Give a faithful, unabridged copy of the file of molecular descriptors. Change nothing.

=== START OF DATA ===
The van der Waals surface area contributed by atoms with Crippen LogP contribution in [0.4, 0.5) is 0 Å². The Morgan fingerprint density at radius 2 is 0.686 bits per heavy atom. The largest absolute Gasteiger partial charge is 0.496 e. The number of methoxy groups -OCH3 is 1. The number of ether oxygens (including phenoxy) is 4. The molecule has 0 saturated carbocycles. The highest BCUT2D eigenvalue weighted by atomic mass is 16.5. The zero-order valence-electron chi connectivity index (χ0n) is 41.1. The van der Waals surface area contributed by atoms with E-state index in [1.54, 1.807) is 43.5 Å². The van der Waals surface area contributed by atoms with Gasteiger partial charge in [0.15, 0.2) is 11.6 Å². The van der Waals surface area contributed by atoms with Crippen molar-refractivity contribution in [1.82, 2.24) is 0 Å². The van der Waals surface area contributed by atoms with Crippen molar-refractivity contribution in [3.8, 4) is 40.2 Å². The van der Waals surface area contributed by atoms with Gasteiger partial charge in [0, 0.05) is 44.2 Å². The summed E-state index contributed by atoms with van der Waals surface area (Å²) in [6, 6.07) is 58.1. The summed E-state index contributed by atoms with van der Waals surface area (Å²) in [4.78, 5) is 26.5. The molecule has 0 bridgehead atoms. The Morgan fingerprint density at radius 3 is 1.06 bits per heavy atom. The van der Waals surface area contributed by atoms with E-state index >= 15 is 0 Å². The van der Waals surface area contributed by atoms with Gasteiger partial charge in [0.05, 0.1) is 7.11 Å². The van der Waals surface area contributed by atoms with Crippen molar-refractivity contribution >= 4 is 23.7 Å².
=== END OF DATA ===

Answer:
The van der Waals surface area contributed by atoms with Crippen LogP contribution in [0.4, 0.5) is 0 Å². The Morgan fingerprint density at radius 2 is 0.686 bits per heavy atom. The largest absolute Gasteiger partial charge is 0.496 e. The number of methoxy groups -OCH3 is 1. The number of ether oxygens (including phenoxy) is 4. The molecule has 0 saturated carbocycles. The highest BCUT2D eigenvalue weighted by atomic mass is 16.5. The zero-order valence-electron chi connectivity index (χ0n) is 41.1. The van der Waals surface area contributed by atoms with E-state index in [1.54, 1.807) is 43.5 Å². The van der Waals surface area contributed by atoms with Gasteiger partial charge in [0.15, 0.2) is 11.6 Å². The van der Waals surface area contributed by atoms with Crippen molar-refractivity contribution in [1.82, 2.24) is 0 Å². The van der Waals surface area contributed by atoms with Crippen molar-refractivity contribution in [3.8, 4) is 40.2 Å². The van der Waals surface area contributed by atoms with Gasteiger partial charge in [0, 0.05) is 44.2 Å². The summed E-state index contributed by atoms with van der Waals surface area (Å²) in [6, 6.07) is 58.1. The summed E-state index contributed by atoms with van der Waals surface area (Å²) in [4.78, 5) is 26.5. The molecule has 0 bridgehead atoms. The Morgan fingerprint density at radius 3 is 1.06 bits per heavy atom. The van der Waals surface area contributed by atoms with E-state index >= 15 is 0 Å². The van der Waals surface area contributed by atoms with Gasteiger partial charge in [0.05, 0.1) is 7.11 Å². The van der Waals surface area contributed by atoms with Crippen molar-refractivity contribution >= 4 is 23.7 Å².